Careers and the Role of Chance

Careers can take unusual turns in life. To think, most didn’t even know who Neil Gorsuch was a year ago. Events were put in motion; Harry Reid changed the Senate Rules (cracking the door for what was to come), Mitch McConnell played a political game of poker for the ages (love it or hate it), Donald Trump became President of the United States (again, who would have thought that ten years earlier), and another nuclear option was triggered by the Republican Party. Think of all the events that had to bounce a certain way for to join the highest court in the land.

Yes, it takes hard work. A little luck doesn’t hurt either.

But this is an unusual role. Appointed for life, ideologies change. I’d like to believe folks put their ideologies and differences aside and analyze the facts of the case. Some folks think the data is distorted, but Clarence Thomas and Elena Kagen agree almost 70 percent of the time. With how the court systems are set up, the law of probabilities holds both Neil and Merrick are both brilliant legal minds. Almost 60,000 folks applied to law school last year. Even if the determining factor of who makes it to the highest court in the land were to be chosen at random, at least the immense talent funnel plays a part.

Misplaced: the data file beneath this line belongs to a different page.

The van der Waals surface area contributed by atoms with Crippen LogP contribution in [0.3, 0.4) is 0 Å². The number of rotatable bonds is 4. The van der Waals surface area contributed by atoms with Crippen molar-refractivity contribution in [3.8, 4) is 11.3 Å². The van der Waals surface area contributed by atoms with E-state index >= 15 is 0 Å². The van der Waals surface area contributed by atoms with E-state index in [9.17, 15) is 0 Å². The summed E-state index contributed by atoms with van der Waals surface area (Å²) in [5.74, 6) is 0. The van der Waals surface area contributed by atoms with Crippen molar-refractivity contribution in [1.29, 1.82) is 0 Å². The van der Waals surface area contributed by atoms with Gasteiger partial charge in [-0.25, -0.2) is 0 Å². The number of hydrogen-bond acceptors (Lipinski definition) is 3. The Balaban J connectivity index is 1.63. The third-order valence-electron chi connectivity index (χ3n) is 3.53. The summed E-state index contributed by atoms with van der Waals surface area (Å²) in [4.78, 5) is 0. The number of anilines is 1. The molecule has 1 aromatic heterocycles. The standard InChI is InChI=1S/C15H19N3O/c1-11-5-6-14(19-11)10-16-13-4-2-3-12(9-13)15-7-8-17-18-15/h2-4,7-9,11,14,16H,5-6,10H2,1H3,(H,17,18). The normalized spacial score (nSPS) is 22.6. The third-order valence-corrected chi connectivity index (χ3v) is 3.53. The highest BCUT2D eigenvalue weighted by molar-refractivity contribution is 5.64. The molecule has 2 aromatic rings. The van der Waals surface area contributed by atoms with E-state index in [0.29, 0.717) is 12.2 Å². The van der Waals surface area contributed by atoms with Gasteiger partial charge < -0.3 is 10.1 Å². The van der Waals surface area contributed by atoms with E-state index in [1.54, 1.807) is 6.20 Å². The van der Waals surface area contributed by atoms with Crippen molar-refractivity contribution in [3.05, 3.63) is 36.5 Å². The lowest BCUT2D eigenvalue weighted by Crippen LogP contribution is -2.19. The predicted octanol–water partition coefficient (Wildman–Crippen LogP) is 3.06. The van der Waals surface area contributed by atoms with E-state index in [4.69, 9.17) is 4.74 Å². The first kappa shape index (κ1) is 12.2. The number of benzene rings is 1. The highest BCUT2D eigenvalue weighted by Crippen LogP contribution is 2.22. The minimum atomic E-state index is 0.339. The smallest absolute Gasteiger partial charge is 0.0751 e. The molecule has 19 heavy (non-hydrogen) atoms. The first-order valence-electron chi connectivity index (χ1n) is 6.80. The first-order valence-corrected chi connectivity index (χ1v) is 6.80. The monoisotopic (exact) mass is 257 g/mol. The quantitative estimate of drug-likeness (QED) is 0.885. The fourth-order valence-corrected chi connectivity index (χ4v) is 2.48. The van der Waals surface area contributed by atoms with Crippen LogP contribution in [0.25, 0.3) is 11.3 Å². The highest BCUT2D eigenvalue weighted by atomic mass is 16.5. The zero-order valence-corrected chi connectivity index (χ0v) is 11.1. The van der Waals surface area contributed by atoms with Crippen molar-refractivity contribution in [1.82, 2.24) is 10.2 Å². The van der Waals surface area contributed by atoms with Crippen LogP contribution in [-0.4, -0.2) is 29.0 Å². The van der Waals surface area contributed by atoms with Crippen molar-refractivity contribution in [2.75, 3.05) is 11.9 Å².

• Photo of the Supreme Court borrowed and on loan from the library of David Bradley. Posted with consent.